Following the failure of the North Kalimantan National Army (TNKU) attempted revolt in Brunei in December of 1962, Indonesian President Sukarno elected an increasingly aggressive  military effort to prevent the creation of the Federation of Malaysia. Organising groups of ‘volunteers’ led, equipped, and trained by Indonesian servicemembers, these irregular formations began crossing into Sarawak, Sabah, and Tawal in the North Borneo border region. [3] There, they launched limited raids against villages and isolated police outposts, targeting both British and Malaysian personnel in addition to local civilians who remained loyal to the national government.  Larger Indonesian columns followed, establishing forward bases in the jungle to facilitate subsequent operations and sustain infiltration forces actively engaged with British and Malaysian security forces. Though British servicemembers initially struggled to defend a porous border zone made up of more than one-thousand miles of jungle, evolutions in British counterinsurgency doctrine in addition to the arrival of Major-General Walter Walker from Malaya allowed government troops to gradually turn the tide. [4] When combined with an expansive civil affairs program, in which British patrols lived within local communities and conducted medical as well as agricultural projects, Indonesian infiltrators were deprived of the local support needed to sustain the insurgency. Simultaneously, political developments in Indonesia undermined President Sukarno’s efforts: on the 1st of October, 1965, members of Thirtieth of September Movement or G30S, a self-proclaimed organisation of Indonesian military personnel, launched a coup attempt in which six members of the Army General Staff were murdered. [5] Though the origins of the failed coup have never been uncovered, subsequent Indonesian inquiries assigned responsibility to the Communist Party of Indonesia, the PKI. President Sukarno, alleged to have had deep ties to the PKI, was discredited and relinquished power to General Suharto. This change in political leadership signalled the end of the Malaysia-Indonesia Confrontation, a shift further reinforced by the signature of a peace agreement between both states in August of 1966.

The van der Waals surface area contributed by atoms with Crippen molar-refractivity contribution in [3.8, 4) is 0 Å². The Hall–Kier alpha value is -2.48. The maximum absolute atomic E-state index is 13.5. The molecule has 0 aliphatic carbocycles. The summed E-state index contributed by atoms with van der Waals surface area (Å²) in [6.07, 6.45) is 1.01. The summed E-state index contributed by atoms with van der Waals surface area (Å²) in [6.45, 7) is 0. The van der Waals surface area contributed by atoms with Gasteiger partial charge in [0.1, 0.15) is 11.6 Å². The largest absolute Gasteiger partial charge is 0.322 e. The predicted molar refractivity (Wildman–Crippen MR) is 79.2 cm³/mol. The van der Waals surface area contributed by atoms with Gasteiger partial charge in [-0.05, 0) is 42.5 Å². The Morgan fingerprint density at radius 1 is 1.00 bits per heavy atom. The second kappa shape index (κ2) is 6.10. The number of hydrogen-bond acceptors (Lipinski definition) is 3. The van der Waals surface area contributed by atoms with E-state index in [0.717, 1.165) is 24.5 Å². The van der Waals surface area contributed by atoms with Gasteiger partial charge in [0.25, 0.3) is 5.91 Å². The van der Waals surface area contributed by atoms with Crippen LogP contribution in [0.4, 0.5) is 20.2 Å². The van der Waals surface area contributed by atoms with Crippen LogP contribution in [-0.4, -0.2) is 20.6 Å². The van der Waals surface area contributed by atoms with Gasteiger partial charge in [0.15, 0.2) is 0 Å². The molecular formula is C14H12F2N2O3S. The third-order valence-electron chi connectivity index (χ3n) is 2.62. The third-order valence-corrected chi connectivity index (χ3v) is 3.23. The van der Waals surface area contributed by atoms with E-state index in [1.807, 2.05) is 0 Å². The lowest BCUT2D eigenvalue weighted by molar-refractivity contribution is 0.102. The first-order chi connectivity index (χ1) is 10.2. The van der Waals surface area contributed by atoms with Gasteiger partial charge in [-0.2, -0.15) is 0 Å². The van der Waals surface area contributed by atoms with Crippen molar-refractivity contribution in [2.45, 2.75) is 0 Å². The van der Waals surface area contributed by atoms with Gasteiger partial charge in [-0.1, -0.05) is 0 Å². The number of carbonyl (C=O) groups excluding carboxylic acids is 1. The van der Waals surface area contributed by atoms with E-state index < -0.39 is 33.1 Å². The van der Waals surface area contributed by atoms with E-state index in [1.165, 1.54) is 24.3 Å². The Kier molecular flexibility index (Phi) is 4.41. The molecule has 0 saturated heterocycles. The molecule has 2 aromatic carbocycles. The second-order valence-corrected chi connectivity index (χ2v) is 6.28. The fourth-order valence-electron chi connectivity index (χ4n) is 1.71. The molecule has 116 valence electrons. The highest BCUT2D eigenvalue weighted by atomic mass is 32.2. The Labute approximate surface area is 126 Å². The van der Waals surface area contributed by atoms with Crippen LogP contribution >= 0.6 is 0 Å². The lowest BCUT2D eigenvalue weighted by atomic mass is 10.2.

What role did British military forces play?